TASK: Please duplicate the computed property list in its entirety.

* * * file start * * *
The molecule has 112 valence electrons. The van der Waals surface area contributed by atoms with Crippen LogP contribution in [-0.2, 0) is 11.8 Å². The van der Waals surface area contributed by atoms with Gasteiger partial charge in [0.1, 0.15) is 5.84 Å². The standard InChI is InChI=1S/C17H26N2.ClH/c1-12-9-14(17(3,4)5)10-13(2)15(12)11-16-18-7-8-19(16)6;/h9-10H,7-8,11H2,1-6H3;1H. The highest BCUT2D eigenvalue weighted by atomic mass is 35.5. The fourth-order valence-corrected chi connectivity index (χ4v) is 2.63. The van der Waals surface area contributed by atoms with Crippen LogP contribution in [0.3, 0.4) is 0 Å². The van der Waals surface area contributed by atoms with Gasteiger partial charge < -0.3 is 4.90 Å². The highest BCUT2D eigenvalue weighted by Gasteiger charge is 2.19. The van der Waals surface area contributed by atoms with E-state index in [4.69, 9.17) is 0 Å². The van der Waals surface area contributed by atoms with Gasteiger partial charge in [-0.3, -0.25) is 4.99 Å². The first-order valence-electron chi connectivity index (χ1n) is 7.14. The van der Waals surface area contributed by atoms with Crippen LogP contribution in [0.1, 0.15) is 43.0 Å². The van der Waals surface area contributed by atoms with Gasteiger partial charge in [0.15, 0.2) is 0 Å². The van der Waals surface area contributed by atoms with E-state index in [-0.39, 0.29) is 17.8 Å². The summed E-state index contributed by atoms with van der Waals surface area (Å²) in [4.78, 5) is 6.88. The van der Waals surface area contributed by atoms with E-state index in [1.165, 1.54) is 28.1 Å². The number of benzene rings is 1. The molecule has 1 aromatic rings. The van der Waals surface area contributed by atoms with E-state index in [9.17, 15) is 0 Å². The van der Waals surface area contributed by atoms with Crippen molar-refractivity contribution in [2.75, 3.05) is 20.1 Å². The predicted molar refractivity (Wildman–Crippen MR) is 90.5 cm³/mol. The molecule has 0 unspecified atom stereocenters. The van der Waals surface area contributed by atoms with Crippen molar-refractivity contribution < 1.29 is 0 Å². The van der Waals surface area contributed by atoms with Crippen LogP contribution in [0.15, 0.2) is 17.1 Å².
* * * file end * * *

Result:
The molecule has 112 valence electrons. The van der Waals surface area contributed by atoms with Crippen LogP contribution in [-0.2, 0) is 11.8 Å². The van der Waals surface area contributed by atoms with Gasteiger partial charge in [0.1, 0.15) is 5.84 Å². The standard InChI is InChI=1S/C17H26N2.ClH/c1-12-9-14(17(3,4)5)10-13(2)15(12)11-16-18-7-8-19(16)6;/h9-10H,7-8,11H2,1-6H3;1H. The highest BCUT2D eigenvalue weighted by atomic mass is 35.5. The fourth-order valence-corrected chi connectivity index (χ4v) is 2.63. The van der Waals surface area contributed by atoms with Crippen LogP contribution in [0.3, 0.4) is 0 Å². The van der Waals surface area contributed by atoms with Gasteiger partial charge < -0.3 is 4.90 Å². The highest BCUT2D eigenvalue weighted by Gasteiger charge is 2.19. The van der Waals surface area contributed by atoms with E-state index in [4.69, 9.17) is 0 Å². The van der Waals surface area contributed by atoms with Gasteiger partial charge in [-0.3, -0.25) is 4.99 Å². The first-order valence-electron chi connectivity index (χ1n) is 7.14. The van der Waals surface area contributed by atoms with Crippen LogP contribution in [0.1, 0.15) is 43.0 Å². The van der Waals surface area contributed by atoms with Gasteiger partial charge in [0.15, 0.2) is 0 Å². The van der Waals surface area contributed by atoms with E-state index in [-0.39, 0.29) is 17.8 Å². The summed E-state index contributed by atoms with van der Waals surface area (Å²) in [4.78, 5) is 6.88. The van der Waals surface area contributed by atoms with E-state index in [1.165, 1.54) is 28.1 Å². The number of benzene rings is 1. The molecule has 1 aromatic rings. The van der Waals surface area contributed by atoms with E-state index in [9.17, 15) is 0 Å². The van der Waals surface area contributed by atoms with Crippen molar-refractivity contribution in [2.75, 3.05) is 20.1 Å². The predicted molar refractivity (Wildman–Crippen MR) is 90.5 cm³/mol. The molecule has 0 unspecified atom stereocenters. The van der Waals surface area contributed by atoms with Crippen molar-refractivity contribution < 1.29 is 0 Å². The van der Waals surface area contributed by atoms with Crippen LogP contribution in [0.15, 0.2) is 17.1 Å².